Three Favorite Films

Whenever someone asks me what my favorite film is, my mind always betrays me by going completely and utterly blank. My head might as well be hollow. Or maybe a better analogy would be that those kinds of questions always turn my brain into a desert…with a dry tumbleweed bouncing along in the wind, mocking me as I try to come up with an (invariably lame) answer. It’s the same as when someone asks me where I want to go eat, or what I want to eat. When I am by myself, without fail I almost always want to eat either a burrito or pho…but being asked by someone else what I want, suddenly reminds me there are so many possibilities! OMG! What do I pick?

And then being overwhelmed, I pick nothing…or I settle on a safe, inoffensive answer that disappoints the person who asked, making me feel foolish for claiming to be a filmmaker. Having tortured my brain with this pickle too many times already, I now politely refuse to answer. Or I go momentarily deaf, or deftly change the subject (heh heh). But now that I am on vacation, and unimpressed by what’s on television, I have had plenty of time to think about what my favorite films actually are…

So to everyone who has ever asked me what my favorite films are,

I present:


Chan is Missing is a sort of film noir set in 1980’s San Francisco, directed by SFSU alum Wayne Wang. Wang did community development work in SF Chinatown, and the film is a beautiful exploration of the neighborhood as both a physical, cultural, and political space. It’s a loose story structure (including improvisation with the actors) that follows two Chinese American cabbies who are searching for Mr. Chan, a man who promised them an independent taxi license in exchange for a large sum of money. When both disappear, the two cabbies scour  SF Chinatown for some answers, and from there the mystery deepens…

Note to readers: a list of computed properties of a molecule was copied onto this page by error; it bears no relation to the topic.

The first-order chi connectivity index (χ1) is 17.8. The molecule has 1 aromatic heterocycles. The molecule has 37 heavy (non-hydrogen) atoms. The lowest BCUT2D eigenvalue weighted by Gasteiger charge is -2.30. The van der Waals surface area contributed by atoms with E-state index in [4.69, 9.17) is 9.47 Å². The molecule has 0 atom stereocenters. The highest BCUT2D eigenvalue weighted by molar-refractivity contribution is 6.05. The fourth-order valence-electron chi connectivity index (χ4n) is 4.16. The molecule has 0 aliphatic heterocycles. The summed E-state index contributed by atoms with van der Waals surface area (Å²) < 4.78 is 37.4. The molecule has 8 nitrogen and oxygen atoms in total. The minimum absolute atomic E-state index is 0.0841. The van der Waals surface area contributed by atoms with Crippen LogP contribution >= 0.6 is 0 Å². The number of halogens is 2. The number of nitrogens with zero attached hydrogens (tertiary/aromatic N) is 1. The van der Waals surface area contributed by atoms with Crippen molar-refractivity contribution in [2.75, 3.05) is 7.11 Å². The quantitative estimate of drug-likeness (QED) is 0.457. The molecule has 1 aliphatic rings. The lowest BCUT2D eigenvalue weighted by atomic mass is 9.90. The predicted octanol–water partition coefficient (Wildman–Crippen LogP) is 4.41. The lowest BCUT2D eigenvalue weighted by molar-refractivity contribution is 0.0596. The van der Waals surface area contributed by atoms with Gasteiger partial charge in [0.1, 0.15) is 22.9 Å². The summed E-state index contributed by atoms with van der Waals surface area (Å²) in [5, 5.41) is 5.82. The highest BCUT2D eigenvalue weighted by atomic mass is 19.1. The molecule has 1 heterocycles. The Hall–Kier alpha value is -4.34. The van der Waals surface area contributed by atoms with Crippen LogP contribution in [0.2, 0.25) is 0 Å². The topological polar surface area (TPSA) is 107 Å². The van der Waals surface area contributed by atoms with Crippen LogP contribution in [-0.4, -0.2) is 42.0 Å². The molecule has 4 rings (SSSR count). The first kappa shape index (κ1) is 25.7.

Two Cars One Night is a 12 minute short that was made by a Maori director named Taika Waititi (sometimes credited as Taika Cohen), who developed this story from his own real life experience of waiting in cars for his parents while they drank at bars. Using non-professional actors from a Maori-language immersion school, Two Cars One Night is a sweet, funny parking lot love story that takes place between two bored children waiting for their parents. If this has managed to tickle your fancy, the entire film is actually available on YouTube!


The Exiles (by Kent Mackenzie) is a documentary/narrative hybrid film that was shot entirely with “shortends,” and represents a true collaboration between the director and his subjects. It follows a group of young Native people from the Southwest who are trying to make a home for themselves in 1950’s Los Angeles. I don’t think I can write a description that would do it justice, because it does so many amazing things visually and conceptually, but it is at the very least an inspiring example of cross-cultural film making. Yes, parts of it are a little slow, but it is a must-see.

Well, I finally did it! There you go! There’s my best answer!


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